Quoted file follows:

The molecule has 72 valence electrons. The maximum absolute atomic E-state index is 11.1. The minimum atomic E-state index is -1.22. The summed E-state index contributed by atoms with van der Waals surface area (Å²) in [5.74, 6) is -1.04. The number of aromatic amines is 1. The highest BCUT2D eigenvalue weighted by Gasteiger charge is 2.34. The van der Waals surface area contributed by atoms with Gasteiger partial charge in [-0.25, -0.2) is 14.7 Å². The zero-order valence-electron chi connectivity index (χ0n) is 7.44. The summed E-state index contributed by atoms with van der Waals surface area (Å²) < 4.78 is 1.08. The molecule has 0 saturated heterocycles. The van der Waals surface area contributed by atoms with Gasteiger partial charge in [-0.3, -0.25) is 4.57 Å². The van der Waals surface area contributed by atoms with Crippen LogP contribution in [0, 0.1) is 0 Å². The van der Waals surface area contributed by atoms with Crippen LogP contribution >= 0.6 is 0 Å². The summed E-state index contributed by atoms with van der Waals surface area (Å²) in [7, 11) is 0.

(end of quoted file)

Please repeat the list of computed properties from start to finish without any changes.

The molecule has 72 valence electrons. The maximum absolute atomic E-state index is 11.1. The minimum atomic E-state index is -1.22. The summed E-state index contributed by atoms with van der Waals surface area (Å²) in [5.74, 6) is -1.04. The number of aromatic amines is 1. The highest BCUT2D eigenvalue weighted by Gasteiger charge is 2.34. The van der Waals surface area contributed by atoms with Gasteiger partial charge in [-0.25, -0.2) is 14.7 Å². The zero-order valence-electron chi connectivity index (χ0n) is 7.44. The summed E-state index contributed by atoms with van der Waals surface area (Å²) < 4.78 is 1.08. The molecule has 0 saturated heterocycles. The van der Waals surface area contributed by atoms with Gasteiger partial charge in [-0.3, -0.25) is 4.57 Å². The van der Waals surface area contributed by atoms with Crippen LogP contribution in [0, 0.1) is 0 Å². The van der Waals surface area contributed by atoms with Crippen LogP contribution >= 0.6 is 0 Å². The summed E-state index contributed by atoms with van der Waals surface area (Å²) in [7, 11) is 0.